In addition to family operations, radio's commercial potential was demonstrated by other pioneers as well. In southern Utah, Leland Perry and Harold Johnson founded KSUB in Cedar City in 1937 with studios located in the Escalante Hotel. Arch L. Madsen, who would later achieve worldwide stature as Bonneville International Corporation's visionary leader, was KSUB's first station manager. Madsen also contributed to broadcasting in Utah's central region. In 1939 he became the first manager of KOVO, Clifton A. Tolboe's Provo station. Madsen also helped form the Intermountain Network, which joined KOVO with KALL, KLO, and KOAL. Frank Carman put Salt Lake's KUTA on the air in 1938. In 1945 George Hatch and Robert and Abrelia Hinckley put KALL on the air. In Vernal, James C. Wallentine put KJAM on the air in 1947. He had to put the complete KJAM operations in the Hotel Vernal because land surrounding the city of Vernal was unavailable and too expensive due to oil speculation.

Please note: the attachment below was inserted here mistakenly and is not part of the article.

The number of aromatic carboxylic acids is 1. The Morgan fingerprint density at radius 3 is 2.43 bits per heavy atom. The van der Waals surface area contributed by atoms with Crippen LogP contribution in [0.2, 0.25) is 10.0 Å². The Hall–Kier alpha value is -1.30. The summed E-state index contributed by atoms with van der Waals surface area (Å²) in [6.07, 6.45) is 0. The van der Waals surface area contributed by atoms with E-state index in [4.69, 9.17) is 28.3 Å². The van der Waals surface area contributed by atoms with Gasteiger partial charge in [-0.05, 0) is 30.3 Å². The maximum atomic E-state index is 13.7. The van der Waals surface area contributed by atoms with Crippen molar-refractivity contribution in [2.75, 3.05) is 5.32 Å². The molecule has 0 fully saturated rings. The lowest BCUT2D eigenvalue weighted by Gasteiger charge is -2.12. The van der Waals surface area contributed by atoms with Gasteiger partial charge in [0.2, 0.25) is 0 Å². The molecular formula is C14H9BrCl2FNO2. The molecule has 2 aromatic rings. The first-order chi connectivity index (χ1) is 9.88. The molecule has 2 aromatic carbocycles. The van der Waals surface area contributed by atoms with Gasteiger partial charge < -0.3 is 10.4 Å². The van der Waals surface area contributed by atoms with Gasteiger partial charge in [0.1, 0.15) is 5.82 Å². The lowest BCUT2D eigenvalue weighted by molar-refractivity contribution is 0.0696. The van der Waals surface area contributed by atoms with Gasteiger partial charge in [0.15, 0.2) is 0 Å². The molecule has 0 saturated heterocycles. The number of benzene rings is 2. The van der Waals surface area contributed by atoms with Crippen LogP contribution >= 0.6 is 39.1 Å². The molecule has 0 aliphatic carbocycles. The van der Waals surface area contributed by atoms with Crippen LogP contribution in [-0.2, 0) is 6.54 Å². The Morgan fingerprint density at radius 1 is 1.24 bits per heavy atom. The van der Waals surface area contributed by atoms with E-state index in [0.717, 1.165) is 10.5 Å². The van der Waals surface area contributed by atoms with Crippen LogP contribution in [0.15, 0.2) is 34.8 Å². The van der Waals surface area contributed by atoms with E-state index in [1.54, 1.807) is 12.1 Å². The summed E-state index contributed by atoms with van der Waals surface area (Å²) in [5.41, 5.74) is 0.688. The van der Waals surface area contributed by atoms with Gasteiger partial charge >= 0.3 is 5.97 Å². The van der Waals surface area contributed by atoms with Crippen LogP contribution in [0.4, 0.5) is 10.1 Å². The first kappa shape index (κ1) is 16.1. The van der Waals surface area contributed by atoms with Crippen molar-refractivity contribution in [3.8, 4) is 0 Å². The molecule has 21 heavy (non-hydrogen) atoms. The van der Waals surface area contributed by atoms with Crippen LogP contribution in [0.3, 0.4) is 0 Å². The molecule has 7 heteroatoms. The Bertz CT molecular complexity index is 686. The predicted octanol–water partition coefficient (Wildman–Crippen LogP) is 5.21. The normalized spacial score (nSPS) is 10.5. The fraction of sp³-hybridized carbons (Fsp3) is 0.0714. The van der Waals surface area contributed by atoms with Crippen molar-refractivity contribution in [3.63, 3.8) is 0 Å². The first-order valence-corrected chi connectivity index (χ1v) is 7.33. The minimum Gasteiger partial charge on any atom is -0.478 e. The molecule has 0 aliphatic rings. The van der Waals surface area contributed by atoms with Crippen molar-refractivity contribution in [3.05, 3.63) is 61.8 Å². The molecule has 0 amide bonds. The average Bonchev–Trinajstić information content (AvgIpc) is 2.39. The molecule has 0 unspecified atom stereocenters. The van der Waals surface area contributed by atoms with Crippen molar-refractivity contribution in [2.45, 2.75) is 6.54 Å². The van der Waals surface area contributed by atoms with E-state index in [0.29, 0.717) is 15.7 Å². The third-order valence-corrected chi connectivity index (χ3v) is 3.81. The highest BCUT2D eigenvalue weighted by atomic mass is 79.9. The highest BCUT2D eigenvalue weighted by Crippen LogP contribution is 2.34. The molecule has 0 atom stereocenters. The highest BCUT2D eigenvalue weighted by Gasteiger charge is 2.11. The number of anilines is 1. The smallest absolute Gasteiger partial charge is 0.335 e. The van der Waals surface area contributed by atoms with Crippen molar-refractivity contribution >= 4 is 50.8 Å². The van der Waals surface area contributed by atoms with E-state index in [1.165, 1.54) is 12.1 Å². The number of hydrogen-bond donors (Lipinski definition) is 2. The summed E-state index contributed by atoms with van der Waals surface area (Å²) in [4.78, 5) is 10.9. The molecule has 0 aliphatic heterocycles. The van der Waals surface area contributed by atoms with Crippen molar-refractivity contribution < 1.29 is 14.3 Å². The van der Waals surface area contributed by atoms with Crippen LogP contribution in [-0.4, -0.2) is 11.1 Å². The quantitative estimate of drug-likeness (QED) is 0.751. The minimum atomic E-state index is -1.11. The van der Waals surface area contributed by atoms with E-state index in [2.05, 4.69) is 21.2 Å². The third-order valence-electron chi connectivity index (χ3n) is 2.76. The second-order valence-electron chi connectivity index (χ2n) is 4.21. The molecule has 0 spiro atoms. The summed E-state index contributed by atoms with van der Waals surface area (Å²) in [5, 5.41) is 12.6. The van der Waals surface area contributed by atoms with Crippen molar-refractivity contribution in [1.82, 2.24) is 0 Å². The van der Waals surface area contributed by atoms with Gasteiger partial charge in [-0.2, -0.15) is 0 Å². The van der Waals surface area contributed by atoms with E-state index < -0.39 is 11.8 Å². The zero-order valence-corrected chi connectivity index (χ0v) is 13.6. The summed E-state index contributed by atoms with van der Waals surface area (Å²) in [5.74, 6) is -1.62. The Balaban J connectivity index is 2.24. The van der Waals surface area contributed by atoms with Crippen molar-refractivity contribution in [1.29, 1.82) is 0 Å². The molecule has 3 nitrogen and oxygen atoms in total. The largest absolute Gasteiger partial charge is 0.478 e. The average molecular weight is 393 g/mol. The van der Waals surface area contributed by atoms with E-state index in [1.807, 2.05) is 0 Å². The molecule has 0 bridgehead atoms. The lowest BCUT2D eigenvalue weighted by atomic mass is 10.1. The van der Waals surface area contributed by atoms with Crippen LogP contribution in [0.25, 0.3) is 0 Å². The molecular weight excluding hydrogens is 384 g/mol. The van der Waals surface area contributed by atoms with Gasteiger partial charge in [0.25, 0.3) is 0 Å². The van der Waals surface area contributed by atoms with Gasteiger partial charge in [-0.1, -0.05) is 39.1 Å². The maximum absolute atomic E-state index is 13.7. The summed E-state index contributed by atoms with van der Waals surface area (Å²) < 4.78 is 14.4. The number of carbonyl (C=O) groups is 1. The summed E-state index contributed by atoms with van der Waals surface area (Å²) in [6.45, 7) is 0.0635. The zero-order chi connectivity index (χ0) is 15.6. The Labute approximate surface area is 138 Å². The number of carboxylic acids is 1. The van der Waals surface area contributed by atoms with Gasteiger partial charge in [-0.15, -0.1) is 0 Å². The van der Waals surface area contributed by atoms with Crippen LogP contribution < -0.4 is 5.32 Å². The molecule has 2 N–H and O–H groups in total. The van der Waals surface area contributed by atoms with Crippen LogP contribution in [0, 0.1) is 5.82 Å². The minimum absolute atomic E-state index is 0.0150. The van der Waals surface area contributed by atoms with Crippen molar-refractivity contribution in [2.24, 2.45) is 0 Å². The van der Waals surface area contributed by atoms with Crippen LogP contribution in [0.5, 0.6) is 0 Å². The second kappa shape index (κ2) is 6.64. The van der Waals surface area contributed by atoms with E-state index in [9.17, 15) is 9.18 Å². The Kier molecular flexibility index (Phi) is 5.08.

Recognizing a market interdependence, these Utah broadcast pioneers and others founded the Utah Broadcasters Association in 1952. The UBA has been a unifying force helping to shape the Utah broadcasting industry for more than four decades.